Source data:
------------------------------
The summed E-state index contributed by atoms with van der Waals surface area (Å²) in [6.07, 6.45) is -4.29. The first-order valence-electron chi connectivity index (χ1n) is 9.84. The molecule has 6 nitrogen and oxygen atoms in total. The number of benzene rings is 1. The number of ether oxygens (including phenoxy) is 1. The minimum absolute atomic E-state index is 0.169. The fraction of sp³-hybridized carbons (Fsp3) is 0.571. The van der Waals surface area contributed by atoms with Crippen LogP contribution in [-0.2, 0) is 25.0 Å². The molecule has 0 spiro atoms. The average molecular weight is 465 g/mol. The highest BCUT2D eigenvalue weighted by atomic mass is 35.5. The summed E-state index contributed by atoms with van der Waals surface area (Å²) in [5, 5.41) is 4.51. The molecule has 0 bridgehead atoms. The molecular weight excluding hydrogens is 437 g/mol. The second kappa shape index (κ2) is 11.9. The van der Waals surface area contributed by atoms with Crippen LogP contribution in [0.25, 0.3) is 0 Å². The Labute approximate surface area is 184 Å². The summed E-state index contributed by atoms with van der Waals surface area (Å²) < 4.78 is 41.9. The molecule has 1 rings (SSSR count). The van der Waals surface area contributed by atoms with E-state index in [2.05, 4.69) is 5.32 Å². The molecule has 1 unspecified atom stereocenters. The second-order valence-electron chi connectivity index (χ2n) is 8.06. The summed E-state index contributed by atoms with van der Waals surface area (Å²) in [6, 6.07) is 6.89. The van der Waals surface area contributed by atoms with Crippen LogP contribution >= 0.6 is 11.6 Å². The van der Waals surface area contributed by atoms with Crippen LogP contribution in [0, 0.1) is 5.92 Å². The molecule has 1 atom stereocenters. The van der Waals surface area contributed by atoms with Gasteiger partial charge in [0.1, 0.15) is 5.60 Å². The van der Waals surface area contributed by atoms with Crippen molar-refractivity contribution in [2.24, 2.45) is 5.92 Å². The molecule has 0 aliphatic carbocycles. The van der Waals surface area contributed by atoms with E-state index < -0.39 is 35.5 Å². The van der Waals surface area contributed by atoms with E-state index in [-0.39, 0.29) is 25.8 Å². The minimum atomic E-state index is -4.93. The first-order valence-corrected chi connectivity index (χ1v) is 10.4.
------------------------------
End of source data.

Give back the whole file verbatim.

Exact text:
The summed E-state index contributed by atoms with van der Waals surface area (Å²) in [6.07, 6.45) is -4.29. The first-order valence-electron chi connectivity index (χ1n) is 9.84. The molecule has 6 nitrogen and oxygen atoms in total. The number of benzene rings is 1. The number of ether oxygens (including phenoxy) is 1. The minimum absolute atomic E-state index is 0.169. The fraction of sp³-hybridized carbons (Fsp3) is 0.571. The van der Waals surface area contributed by atoms with Crippen LogP contribution in [-0.2, 0) is 25.0 Å². The molecule has 0 spiro atoms. The average molecular weight is 465 g/mol. The highest BCUT2D eigenvalue weighted by atomic mass is 35.5. The summed E-state index contributed by atoms with van der Waals surface area (Å²) in [5, 5.41) is 4.51. The molecule has 0 bridgehead atoms. The molecular weight excluding hydrogens is 437 g/mol. The second kappa shape index (κ2) is 11.9. The van der Waals surface area contributed by atoms with Crippen LogP contribution in [0.25, 0.3) is 0 Å². The Labute approximate surface area is 184 Å². The summed E-state index contributed by atoms with van der Waals surface area (Å²) < 4.78 is 41.9. The molecule has 1 rings (SSSR count). The van der Waals surface area contributed by atoms with E-state index in [2.05, 4.69) is 5.32 Å². The molecule has 1 unspecified atom stereocenters. The second-order valence-electron chi connectivity index (χ2n) is 8.06. The summed E-state index contributed by atoms with van der Waals surface area (Å²) in [6, 6.07) is 6.89. The van der Waals surface area contributed by atoms with Crippen LogP contribution >= 0.6 is 11.6 Å². The van der Waals surface area contributed by atoms with Crippen LogP contribution in [0, 0.1) is 5.92 Å². The molecule has 1 atom stereocenters. The van der Waals surface area contributed by atoms with Gasteiger partial charge in [0.1, 0.15) is 5.60 Å². The van der Waals surface area contributed by atoms with Crippen molar-refractivity contribution in [2.24, 2.45) is 5.92 Å². The molecule has 0 aliphatic carbocycles. The van der Waals surface area contributed by atoms with E-state index < -0.39 is 35.5 Å². The van der Waals surface area contributed by atoms with E-state index in [-0.39, 0.29) is 25.8 Å². The minimum atomic E-state index is -4.93. The first-order valence-corrected chi connectivity index (χ1v) is 10.4.